If you don't have a degree and you go interview at (what turns out to have been) a Stanford spinoff, brush up on your useless CS 101, is I guess my life lesson there.
And I'm 100% happy with my decision to drop out of college after 3 months.
But yes!, you should do whatever you want to do, college is not an obligation, like you said a check box not a select button.
Most people phrase the issue as either attending college or getting some boring job and missing out on the "college experience"...
The better model is to not attend college, but to hang around the college town and attend the clubs and associations...and network with the folks that are doing more than just attending classes...these will be your co-founders :)
The real stuff goes on at night when folks are working on their side projects.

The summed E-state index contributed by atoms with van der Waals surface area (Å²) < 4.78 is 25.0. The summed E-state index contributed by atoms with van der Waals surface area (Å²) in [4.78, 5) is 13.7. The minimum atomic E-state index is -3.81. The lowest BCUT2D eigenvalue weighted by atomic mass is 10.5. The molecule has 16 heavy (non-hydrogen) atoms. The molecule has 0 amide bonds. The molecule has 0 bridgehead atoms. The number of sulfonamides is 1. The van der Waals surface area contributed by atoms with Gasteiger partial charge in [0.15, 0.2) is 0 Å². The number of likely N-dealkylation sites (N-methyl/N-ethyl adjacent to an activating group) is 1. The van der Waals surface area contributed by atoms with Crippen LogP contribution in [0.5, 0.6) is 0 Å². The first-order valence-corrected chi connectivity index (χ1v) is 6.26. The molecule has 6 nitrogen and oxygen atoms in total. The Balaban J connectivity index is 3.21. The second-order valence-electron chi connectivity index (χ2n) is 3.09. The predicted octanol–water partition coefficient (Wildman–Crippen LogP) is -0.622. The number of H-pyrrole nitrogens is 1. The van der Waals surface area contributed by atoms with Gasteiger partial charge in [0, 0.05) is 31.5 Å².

The other benefit of this model is that you don't have mountains of debt from tuition...so you're able to take more risks later on.
I know that I don't necessarily need the degree. For the most part it seems useless. I'm quite sure I could find a job, my financials are not that bad, I could even start a startup, but still feel that I'm not somewhat "ready" or have lucrative options enough to dropout.
My current solution is just to read for the exams and skip most, if not all the classes and work on other things. Good thing is that college education here is basically free, so I'm only loosing some time. But still, most of the time, I dislike everything with institutional education.
I am currently a High School senior. I'm three for three as far as colllege acceptances go which makes me feel incredible but I am still unsure where I will be going or how I will pay.
One side of me wants to start a business as soon as possible. Devote my time to fostering the network of websites I own and expanding my web design services to clients. There is plenty of other stuff I do as well, but I don't know if that's a realistic way to go on. I recognize that college will provide structure when I need it and I hope that it will get me to focus.
I wonder what college did for successful entrepreneurs. Rather how to take the most of college as an entrepreneur.